Since then, two House panels have held hearings on the threat of domestic terrorism and used the Capitol attack to paint those involved, and by extension Republican voters, with the broad brush of White supremacy.

The truth is much more nuanced. Most of the Capitol rioters were not known White supremacists. Court documents and public records linked several participants to right-wing militia groups such as the Proud Boys and Three Percenters.

The New York Times reported Feb. 21 that of more than 230 people charged in the riot, 31 had ties to right-wing extremist groups.

With the investigation continuing, it is difficult to determine how big of a role White supremacists played in the attack.

Still, that didn’t stop Democrats from accusing former President Donald Trump and his supporters of being White supremacists at a recent hearing before a House Judiciary subcommittee.

Rep. Cori Bush, Missouri Democrat, declared that the Republican Party benefited from the support of White supremacists. A Democratic witness said Mr. Trump’s speech to his supporters ahead of the riot was a racist foghorn.

The accusations went unanswered as Republicans hammered away at left-wing militant group Antifa’s involvement in the summer rioting.

Rep. Gregory W. Steube, Florida Republican, prodded Democratic witness Malcolm Nance into dismissing the widespread rioting and looting as “civil disobedience.”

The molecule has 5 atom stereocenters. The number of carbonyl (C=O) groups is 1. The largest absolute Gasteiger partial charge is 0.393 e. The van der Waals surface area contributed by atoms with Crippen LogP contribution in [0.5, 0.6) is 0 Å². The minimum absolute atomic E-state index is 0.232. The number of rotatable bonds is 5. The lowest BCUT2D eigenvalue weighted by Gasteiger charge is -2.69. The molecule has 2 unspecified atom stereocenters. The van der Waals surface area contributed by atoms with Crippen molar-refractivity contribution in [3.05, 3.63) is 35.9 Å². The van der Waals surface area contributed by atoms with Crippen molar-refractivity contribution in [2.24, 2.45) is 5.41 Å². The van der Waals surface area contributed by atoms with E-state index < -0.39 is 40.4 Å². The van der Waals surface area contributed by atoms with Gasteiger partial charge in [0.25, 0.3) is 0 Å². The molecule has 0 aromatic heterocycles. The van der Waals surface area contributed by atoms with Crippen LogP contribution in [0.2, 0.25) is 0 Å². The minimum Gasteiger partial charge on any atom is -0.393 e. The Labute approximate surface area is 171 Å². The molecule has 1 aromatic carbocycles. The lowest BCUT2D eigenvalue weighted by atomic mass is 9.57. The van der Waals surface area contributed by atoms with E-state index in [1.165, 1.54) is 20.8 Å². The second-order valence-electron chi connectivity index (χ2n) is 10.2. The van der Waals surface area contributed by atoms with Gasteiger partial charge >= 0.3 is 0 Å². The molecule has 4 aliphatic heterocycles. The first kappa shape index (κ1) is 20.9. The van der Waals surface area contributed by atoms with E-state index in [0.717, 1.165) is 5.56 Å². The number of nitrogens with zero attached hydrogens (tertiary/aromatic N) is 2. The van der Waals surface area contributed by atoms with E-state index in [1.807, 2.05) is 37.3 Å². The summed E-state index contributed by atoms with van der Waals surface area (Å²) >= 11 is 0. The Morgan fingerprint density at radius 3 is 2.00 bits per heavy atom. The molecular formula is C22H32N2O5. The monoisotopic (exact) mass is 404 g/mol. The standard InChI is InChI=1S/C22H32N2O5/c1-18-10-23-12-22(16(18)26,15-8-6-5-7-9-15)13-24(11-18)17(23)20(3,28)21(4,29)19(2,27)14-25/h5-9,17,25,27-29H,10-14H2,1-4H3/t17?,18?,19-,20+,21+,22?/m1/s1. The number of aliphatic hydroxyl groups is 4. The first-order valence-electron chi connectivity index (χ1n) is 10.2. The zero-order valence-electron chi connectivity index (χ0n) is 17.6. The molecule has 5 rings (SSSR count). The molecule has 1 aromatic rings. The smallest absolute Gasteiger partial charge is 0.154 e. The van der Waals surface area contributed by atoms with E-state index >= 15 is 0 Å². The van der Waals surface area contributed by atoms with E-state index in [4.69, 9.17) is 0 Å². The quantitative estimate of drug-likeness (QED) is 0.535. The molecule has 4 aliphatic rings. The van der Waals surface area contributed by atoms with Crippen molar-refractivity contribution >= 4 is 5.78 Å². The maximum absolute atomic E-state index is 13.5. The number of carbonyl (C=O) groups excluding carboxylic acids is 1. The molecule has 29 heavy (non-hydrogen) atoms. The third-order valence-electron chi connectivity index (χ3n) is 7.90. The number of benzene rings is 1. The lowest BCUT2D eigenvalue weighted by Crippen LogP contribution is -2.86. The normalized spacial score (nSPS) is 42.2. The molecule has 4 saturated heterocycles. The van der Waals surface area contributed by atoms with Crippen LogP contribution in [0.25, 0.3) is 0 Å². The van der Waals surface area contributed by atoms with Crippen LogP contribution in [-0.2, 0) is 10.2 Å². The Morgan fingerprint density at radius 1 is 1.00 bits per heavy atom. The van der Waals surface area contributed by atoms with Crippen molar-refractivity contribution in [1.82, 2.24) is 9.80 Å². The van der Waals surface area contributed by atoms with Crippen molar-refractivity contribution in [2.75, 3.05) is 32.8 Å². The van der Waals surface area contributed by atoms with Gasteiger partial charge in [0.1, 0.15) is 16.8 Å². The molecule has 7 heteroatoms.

A similar scene played out last month at a House Homeland Security Committee hearing on White supremacy. Rep. Bonnie Watson Coleman, New Jersey Democrat, said Mr. Trump brought together the “most diverse group of people who hate something in the whole country.”

Republicans didn’t respond to the accusation then, either. They focused on Antifa.

Pollster Robert Cahaly said the Republican strategy doesn’t register with the American people.

“The moment you engage in whataboutism, you’ve conceded the first point, and for people looking around trying to find out where the conservatives are, that sounds like a dog whistle because you won’t confront the truth,” he said.

Claims of racism have dogged Mr. Trump since he announced his presidential campaign in 2015. He pushed back against the claims, even when Democrats made it a 2020 campaign issue, but Republicans shied away from the fight. Some, such as Sen. Ben Sasse of Nebraska, joined the Democratic chorus by saying Mr. Trump “flirted” with White supremacists.

In January, when Ms. Ocasio-Cortez made her accusation, Republican lawmakers remained silent for weeks.

Republican National Committee Chairwoman Ronna McDaniel spoke up at the time and called Ms. Ocasio-Cortez’s comments reckless and divisive.

Rep. Burgess Owens, a Utah Republican who is Black, rebutted Ms. Ocasio-Cortez last month when the New York Democrat suggested that those who oppose universal health care are White supremacists.

In a tweet last month, Mr. Owens said her rhetoric attempted to “gaslight the public.”

“Democrats are effectively diluting the very real dangers of White supremacy,” he later told The Washington Times. “It also falsely categorizes a broad swath of Americans in lieu of tackling the real issues of racism in this country.”